St. Francis Anglican Church packed for ordination of new minister

Members of the Anglican clergy gather with Bishop Thomas A. Corston for a photograph with newly ordained Anglican priest Aiden Armstrong. Reverend Armstrong (centre standing to the right of the bishop) in front of the stately stone St. Francis of Assisi Anglican Church in Mindemoya. photo by Michael Erskine

MINDEMOYA—St. Francis of Assisi Anglican Church was filled to overflowing on Friday, July 22 as the Right Reverend Thomas A. Corston, retired bishop of Moosonee, presided over the ordination of the Reverend Aiden Armstrong.

The ordination, which took place on the feast day of St. Mary Magdalene, was due to be presided over by the Bishop of Algoma, the Right Reverend Dr. Stephen Andrews, but a family emergency called the bishop away.

“It was a great day, a celebratory occasion,” said Rev. Armstrong, who has been associated with the Diocese of Algoma for three years and who, as a deacon, has been serving the parish of Birch Island in McGregor Bay, which he described as “a great kickstart to serving the five parishes on Manitoulin (Little Current, Mindemoya, Gore Bay, Kagawong and Manitowaning).”

The preacher for the ordination was the Reverend Joan Locke, who admonished the newly elevated priest to resist those who would place him on a pedestal in his work as a minister. “This is the only time that I would feel comfortable offering advice,” said Rev. Locke, who began her sermon by quoting the shortest sermon on record given in the sweltering heat by a preacher in the deep south. “She climbed slowly up the steps to the pulpit, looked out over the congregation and pronounced ‘it’s hot in here, hell’s hotter, don’t go there’ and climbed back down.”

Reverend Locke was undaunted by the heat outside and the venerable stone walls of St. Francis kept the inside remarkably cool despite the midsummer sun outside and the pews filled with the faithful.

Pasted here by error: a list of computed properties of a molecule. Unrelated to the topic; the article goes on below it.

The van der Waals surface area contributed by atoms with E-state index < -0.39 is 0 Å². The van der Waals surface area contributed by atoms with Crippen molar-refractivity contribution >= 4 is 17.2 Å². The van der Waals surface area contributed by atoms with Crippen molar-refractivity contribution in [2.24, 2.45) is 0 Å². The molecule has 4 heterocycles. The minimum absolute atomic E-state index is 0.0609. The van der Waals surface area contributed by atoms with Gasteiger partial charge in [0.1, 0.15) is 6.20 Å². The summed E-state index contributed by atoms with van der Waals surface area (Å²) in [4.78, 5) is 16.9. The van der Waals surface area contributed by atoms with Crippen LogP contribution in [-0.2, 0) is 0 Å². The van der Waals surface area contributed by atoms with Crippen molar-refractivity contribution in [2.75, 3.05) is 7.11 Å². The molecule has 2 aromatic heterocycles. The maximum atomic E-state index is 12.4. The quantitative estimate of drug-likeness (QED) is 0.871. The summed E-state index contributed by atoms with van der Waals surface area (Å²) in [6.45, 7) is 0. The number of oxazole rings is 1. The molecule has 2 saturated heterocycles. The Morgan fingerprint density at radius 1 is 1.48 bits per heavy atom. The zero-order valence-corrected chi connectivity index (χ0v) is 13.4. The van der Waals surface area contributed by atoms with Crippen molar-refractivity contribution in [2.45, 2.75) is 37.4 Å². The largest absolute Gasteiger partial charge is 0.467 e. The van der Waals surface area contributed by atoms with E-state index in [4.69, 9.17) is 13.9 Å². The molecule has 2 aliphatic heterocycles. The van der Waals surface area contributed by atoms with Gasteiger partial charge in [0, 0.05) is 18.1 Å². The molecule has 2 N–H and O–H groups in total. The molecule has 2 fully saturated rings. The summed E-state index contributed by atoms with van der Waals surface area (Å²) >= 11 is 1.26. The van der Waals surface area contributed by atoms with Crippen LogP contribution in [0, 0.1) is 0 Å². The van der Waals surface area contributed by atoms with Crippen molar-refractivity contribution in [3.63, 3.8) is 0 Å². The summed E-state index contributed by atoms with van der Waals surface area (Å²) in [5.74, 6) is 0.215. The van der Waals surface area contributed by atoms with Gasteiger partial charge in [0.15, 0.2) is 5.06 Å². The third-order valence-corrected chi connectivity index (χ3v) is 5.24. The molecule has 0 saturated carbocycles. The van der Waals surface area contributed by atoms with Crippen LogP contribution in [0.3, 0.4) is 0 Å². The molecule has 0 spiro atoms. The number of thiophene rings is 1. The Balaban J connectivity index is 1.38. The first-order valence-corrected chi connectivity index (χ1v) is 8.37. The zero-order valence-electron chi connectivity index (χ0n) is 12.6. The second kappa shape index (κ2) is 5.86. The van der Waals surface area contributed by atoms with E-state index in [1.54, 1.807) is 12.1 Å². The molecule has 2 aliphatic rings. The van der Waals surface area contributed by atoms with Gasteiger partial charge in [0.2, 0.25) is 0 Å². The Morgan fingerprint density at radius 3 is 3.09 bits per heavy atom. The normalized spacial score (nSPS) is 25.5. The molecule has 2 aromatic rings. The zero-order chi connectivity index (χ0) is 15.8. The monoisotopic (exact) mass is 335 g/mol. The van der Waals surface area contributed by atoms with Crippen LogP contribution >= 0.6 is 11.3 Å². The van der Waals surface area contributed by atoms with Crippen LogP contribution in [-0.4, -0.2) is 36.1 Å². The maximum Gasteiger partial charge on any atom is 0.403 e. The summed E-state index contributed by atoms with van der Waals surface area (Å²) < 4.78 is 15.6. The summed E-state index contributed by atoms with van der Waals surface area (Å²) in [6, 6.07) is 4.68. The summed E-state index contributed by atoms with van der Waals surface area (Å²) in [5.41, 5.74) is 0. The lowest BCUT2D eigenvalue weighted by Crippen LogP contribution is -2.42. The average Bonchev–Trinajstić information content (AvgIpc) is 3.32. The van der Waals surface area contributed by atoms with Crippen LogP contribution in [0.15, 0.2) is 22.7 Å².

Reverend Locke said that she was delighted to have an opportunity to preach in the parish where she was baptised as a child. “The Manitowaning mission was my father’s first mission,” she said.

While the tone and mood of the ceremony was upbeat, there was deep solemnity in the proceedings as the congregation followed the lead of the bishop as he presented the candidate for ordination.

“Good people, this is he whom we purpose, God willing, to receive this day unto the holy office of priesthood, for after due examination we find not to the contrary, but that he be lawfully called to his function and ministry and that he be a person meet for the same. But yet if there be any of you who knoweth any impediment or notable crime in him, for the which he ought not to be received into these holy ministries; let him come forth in the name of God and show what the crime or impediment is,” intoned the bishop. There were no challenges issued.

Reverend Armstrong’s fiancé, Sarah Jackson, was not only present at the ceremony and one of those who officially presented him before the bishop, but also read the epistle, the seventh verse of the fourth chapter of the letter of Paul to the Ephesians.

Reverend Armstrong, who originally hails from the London, Ontario region, has been well prepared for his role as a priest, having studied for his undergraduate degree at Western, followed up with his graduate studies at Wycliffe College, a theological school federated with the University of Toronto and affiliated with the Anglican Church of Canada and is Low Church (evangelical and Protestant) in orientation.

Reverend Armstrong said that he felt the call to ministry during his undergraduate studies. “I felt the call while studying theology during my undergraduate years,” he said.

He has three siblings, two brothers and a sister, who he described as being “very supportive” of his decision to join the priesthood.

Reverend Armstrong will be taking up his duties at the Manitoulin parishes in September, but in the meantime there is no rest for the ordained. “I will be right back in it in McGregor Bay,” he laughed. A large contingent of the Anglican church members from Birch Island were in attendance at the ceremonies.